AramaKukutai (Co-Founder and Partner, Finistere Ventures) and Ingrid Fung (Investment Director, Finistere Ventures)
Since Finistere Ventures made our first investment in 2006, the AgriFood technology landscape has grown exponentially. Over the last decade, consumer demands for convenient access to healthier, more sustainably and ethically produced food drove an explosion of investment into FoodTech as investors, corporates, and start-ups hustled to meet these new demands. Consumer preferences will continue to evolve creating the emergence of a new wave of food companies focused around sustainability, impact, and consumer convenience. Despite COVID-19, growth in the FoodTech sector has been remarkably resilient. Here we unpack some of the investment trends and tailwinds that have unpinned the spectacular growth we have seen over the last year.
Continued Growth Despite, or Because of COVID?
Since 2010, AgriFood tech investment has grown at a rate of 45.9% year on year, to a total of $9.7B in 2019. We are already on our way to a record year for AgriFood investment, with FoodTech investment totaling $7B in H1 of 2020, in comparison H1 2019 saw only $4.8B deployed into the sector. The FoodTech sector continues to show strong growth in investment, furthermore tailwinds brought on by COVID, in particular a return to dining at home, have resulted in an acceleration of capital deployment in 2020.
Over the last decade, FoodTech has seen a rush of investments driven by blitzscaling (the deployment of capital to take advantage of growth brought on by network effects). Investors are enabling this dynamic with the best in class companies, leading to more mega rounds (financings of $100M+) closed in in H1 2020 than ever before, including those of Rappi ($1B), DoorDash ($700M) and Impossible Foods ($300M). As a result, 2020 will certainly be another record investment year for the FoodTech sector.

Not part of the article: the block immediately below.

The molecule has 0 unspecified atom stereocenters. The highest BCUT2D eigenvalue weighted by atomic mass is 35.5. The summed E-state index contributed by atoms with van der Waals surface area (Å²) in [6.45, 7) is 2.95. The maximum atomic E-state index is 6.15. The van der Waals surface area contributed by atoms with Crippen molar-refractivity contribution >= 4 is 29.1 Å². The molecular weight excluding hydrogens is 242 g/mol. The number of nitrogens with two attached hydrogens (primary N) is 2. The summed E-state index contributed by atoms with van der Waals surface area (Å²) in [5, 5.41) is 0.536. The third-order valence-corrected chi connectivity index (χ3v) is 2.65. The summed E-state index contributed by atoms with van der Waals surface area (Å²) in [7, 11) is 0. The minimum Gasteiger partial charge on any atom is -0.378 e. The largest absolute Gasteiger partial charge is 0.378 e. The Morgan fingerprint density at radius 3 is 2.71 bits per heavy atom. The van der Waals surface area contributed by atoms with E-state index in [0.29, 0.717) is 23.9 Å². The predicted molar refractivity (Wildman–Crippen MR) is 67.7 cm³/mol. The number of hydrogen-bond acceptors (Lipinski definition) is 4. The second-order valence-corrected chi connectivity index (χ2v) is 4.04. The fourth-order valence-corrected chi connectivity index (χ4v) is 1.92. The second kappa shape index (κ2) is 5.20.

While FoodTech has experienced a growth in capital deployment, subsectors within the segment have seen winners and losers due to COVID. Companies focused on foodservice, have been challenged by lockdowns, and inconsistent customer incomes. However, startups focused around Meal Kit solutions and E-commerce grocery are benefiting in revenue growth brought on the move to dining at home. Together, these leading segments within FoodTech captured over 50% of capital deployed in H1 2020 reflecting strong investor interest. Supply chain optimization solutions, smart appliances that help prepare foods with added ease, and platforms that make food procurement, preparation, and delivery decisions simpler are technologies also seeing significant growth in a COVID-impacted world. In fact, companies from the Finistere Ventures portfolio such as Good Eggs, Farmer’s Fridge and Tovala have already experienced strong growth, and improving customer acquisition metrics this year.
The continued rise in awareness and concern around the impacts of meat production on the environment has brought about a boon for Alternative Protein financing. Alternative Protein start-ups are companies that leverage processing, formulation, and biotechnology to produce products and ingredients that replace animal derived products.
In H1 of 2020, Alt Proteins commanded 22.6% of capital deployed into FoodTech, reflecting the increase in investor interest in the sector that has been characterized by mega-rounds like those of Memphis Meats ($186.3M) and Perfect Day ($300M). While the Alt Protein sector holds great promise, deep technical challenges for biotech enabled food platforms combined with the capital intensity required to build operating facilities and marketing/channel investments, mean that this segment will need deep-pocketed support and patient money to succeed. We have seen the first wave of successful alt-protein companies like Beyond Meat and Impossible Foods bring first mover advantage to gain consumer revenues and branding engagement. The next wave will need to show superior product delivery and improving economics especially in fermented and cell-based products.
As we enter a new decade, it is our view that investment will continue to grow as consumer influence on the AgriFood value chain drives the need for innovation across FoodTech. With increasing scrutiny and interest in the environmental and social impacts of food production, corporates and start-ups alike will catalyze a wave of new and maturing start-ups and continued private investment to meet these challenges.